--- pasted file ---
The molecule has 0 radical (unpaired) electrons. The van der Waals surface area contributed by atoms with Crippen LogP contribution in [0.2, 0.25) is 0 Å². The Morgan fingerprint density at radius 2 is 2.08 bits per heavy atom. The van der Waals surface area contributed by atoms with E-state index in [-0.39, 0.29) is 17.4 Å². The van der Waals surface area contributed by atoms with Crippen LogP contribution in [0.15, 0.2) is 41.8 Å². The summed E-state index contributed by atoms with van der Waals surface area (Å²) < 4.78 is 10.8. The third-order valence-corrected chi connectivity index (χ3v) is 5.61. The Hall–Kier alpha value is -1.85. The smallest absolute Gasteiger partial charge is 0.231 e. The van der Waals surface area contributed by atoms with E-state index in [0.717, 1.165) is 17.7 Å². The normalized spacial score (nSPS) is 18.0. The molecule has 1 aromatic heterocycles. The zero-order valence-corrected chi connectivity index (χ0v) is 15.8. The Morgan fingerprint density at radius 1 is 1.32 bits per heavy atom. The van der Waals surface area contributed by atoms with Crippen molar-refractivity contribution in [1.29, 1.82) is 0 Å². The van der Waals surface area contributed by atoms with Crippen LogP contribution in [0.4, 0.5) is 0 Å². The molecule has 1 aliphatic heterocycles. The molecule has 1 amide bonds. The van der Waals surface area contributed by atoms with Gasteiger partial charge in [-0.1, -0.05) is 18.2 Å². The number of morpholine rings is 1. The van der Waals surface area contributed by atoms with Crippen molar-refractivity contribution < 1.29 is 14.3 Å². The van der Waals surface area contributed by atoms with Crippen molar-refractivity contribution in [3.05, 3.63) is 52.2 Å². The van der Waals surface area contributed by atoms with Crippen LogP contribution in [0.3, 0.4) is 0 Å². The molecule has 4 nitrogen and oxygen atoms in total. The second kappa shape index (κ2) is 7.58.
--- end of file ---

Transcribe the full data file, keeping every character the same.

The molecule has 0 radical (unpaired) electrons. The van der Waals surface area contributed by atoms with Crippen LogP contribution in [0.2, 0.25) is 0 Å². The Morgan fingerprint density at radius 2 is 2.08 bits per heavy atom. The van der Waals surface area contributed by atoms with E-state index in [-0.39, 0.29) is 17.4 Å². The van der Waals surface area contributed by atoms with Crippen LogP contribution in [0.15, 0.2) is 41.8 Å². The summed E-state index contributed by atoms with van der Waals surface area (Å²) < 4.78 is 10.8. The third-order valence-corrected chi connectivity index (χ3v) is 5.61. The Hall–Kier alpha value is -1.85. The smallest absolute Gasteiger partial charge is 0.231 e. The van der Waals surface area contributed by atoms with E-state index in [0.717, 1.165) is 17.7 Å². The normalized spacial score (nSPS) is 18.0. The molecule has 1 aromatic heterocycles. The zero-order valence-corrected chi connectivity index (χ0v) is 15.8. The Morgan fingerprint density at radius 1 is 1.32 bits per heavy atom. The van der Waals surface area contributed by atoms with Crippen molar-refractivity contribution in [1.29, 1.82) is 0 Å². The van der Waals surface area contributed by atoms with Crippen LogP contribution in [0.4, 0.5) is 0 Å². The molecule has 1 aliphatic heterocycles. The molecule has 1 amide bonds. The van der Waals surface area contributed by atoms with Gasteiger partial charge in [-0.1, -0.05) is 18.2 Å². The number of morpholine rings is 1. The van der Waals surface area contributed by atoms with Crippen molar-refractivity contribution < 1.29 is 14.3 Å². The van der Waals surface area contributed by atoms with Crippen molar-refractivity contribution in [3.05, 3.63) is 52.2 Å². The van der Waals surface area contributed by atoms with Crippen LogP contribution in [0.3, 0.4) is 0 Å². The molecule has 4 nitrogen and oxygen atoms in total. The second kappa shape index (κ2) is 7.58.